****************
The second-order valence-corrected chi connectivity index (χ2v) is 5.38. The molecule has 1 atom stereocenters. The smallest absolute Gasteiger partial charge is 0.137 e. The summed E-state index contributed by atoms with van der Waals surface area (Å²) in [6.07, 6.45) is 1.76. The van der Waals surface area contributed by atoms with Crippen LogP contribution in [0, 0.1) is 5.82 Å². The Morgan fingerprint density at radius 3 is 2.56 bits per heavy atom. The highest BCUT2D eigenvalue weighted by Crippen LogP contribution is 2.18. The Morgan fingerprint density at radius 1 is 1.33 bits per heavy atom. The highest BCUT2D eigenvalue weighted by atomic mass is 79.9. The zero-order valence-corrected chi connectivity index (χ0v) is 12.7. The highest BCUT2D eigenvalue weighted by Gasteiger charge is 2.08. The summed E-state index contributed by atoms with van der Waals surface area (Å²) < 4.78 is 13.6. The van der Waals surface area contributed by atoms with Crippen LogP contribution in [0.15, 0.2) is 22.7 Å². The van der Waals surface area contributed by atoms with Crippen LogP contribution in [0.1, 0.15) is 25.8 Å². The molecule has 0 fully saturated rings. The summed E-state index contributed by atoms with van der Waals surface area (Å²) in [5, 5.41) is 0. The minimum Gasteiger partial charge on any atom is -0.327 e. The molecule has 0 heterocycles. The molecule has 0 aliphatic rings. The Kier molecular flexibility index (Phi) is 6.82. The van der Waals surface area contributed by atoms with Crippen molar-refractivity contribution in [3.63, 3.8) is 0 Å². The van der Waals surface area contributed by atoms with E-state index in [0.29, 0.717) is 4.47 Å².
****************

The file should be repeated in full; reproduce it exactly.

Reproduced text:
The second-order valence-corrected chi connectivity index (χ2v) is 5.38. The molecule has 1 atom stereocenters. The smallest absolute Gasteiger partial charge is 0.137 e. The summed E-state index contributed by atoms with van der Waals surface area (Å²) in [6.07, 6.45) is 1.76. The van der Waals surface area contributed by atoms with Crippen LogP contribution in [0, 0.1) is 5.82 Å². The Morgan fingerprint density at radius 3 is 2.56 bits per heavy atom. The highest BCUT2D eigenvalue weighted by Crippen LogP contribution is 2.18. The Morgan fingerprint density at radius 1 is 1.33 bits per heavy atom. The highest BCUT2D eigenvalue weighted by atomic mass is 79.9. The zero-order valence-corrected chi connectivity index (χ0v) is 12.7. The highest BCUT2D eigenvalue weighted by Gasteiger charge is 2.08. The summed E-state index contributed by atoms with van der Waals surface area (Å²) < 4.78 is 13.6. The van der Waals surface area contributed by atoms with Crippen LogP contribution in [0.15, 0.2) is 22.7 Å². The van der Waals surface area contributed by atoms with Crippen LogP contribution in [0.1, 0.15) is 25.8 Å². The molecule has 0 fully saturated rings. The summed E-state index contributed by atoms with van der Waals surface area (Å²) in [5, 5.41) is 0. The minimum Gasteiger partial charge on any atom is -0.327 e. The molecule has 0 heterocycles. The molecule has 0 aliphatic rings. The Kier molecular flexibility index (Phi) is 6.82. The van der Waals surface area contributed by atoms with Crippen molar-refractivity contribution in [3.63, 3.8) is 0 Å². The van der Waals surface area contributed by atoms with E-state index in [0.29, 0.717) is 4.47 Å².